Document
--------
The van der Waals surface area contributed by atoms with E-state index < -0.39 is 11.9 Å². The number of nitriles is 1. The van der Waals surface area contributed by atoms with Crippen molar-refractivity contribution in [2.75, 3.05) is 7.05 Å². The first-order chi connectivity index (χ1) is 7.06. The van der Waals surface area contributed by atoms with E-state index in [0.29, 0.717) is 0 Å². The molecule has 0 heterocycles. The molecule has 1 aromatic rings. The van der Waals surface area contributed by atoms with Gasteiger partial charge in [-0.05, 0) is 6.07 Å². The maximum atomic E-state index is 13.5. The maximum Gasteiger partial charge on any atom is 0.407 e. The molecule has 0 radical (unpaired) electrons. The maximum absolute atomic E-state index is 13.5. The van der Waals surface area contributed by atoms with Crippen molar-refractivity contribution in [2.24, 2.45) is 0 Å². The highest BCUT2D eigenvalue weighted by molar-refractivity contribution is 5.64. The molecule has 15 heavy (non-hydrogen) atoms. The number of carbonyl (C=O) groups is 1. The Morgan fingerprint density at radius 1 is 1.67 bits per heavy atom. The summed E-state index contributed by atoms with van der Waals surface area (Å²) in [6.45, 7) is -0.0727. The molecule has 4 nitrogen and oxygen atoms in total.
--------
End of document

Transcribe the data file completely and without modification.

The van der Waals surface area contributed by atoms with E-state index < -0.39 is 11.9 Å². The number of nitriles is 1. The van der Waals surface area contributed by atoms with Crippen molar-refractivity contribution in [2.75, 3.05) is 7.05 Å². The first-order chi connectivity index (χ1) is 7.06. The van der Waals surface area contributed by atoms with E-state index in [0.29, 0.717) is 0 Å². The molecule has 0 heterocycles. The molecule has 1 aromatic rings. The van der Waals surface area contributed by atoms with Gasteiger partial charge in [-0.05, 0) is 6.07 Å². The maximum atomic E-state index is 13.5. The maximum Gasteiger partial charge on any atom is 0.407 e. The molecule has 0 radical (unpaired) electrons. The maximum absolute atomic E-state index is 13.5. The van der Waals surface area contributed by atoms with Crippen molar-refractivity contribution in [2.24, 2.45) is 0 Å². The highest BCUT2D eigenvalue weighted by molar-refractivity contribution is 5.64. The molecule has 15 heavy (non-hydrogen) atoms. The number of carbonyl (C=O) groups is 1. The Morgan fingerprint density at radius 1 is 1.67 bits per heavy atom. The summed E-state index contributed by atoms with van der Waals surface area (Å²) in [6.45, 7) is -0.0727. The molecule has 4 nitrogen and oxygen atoms in total.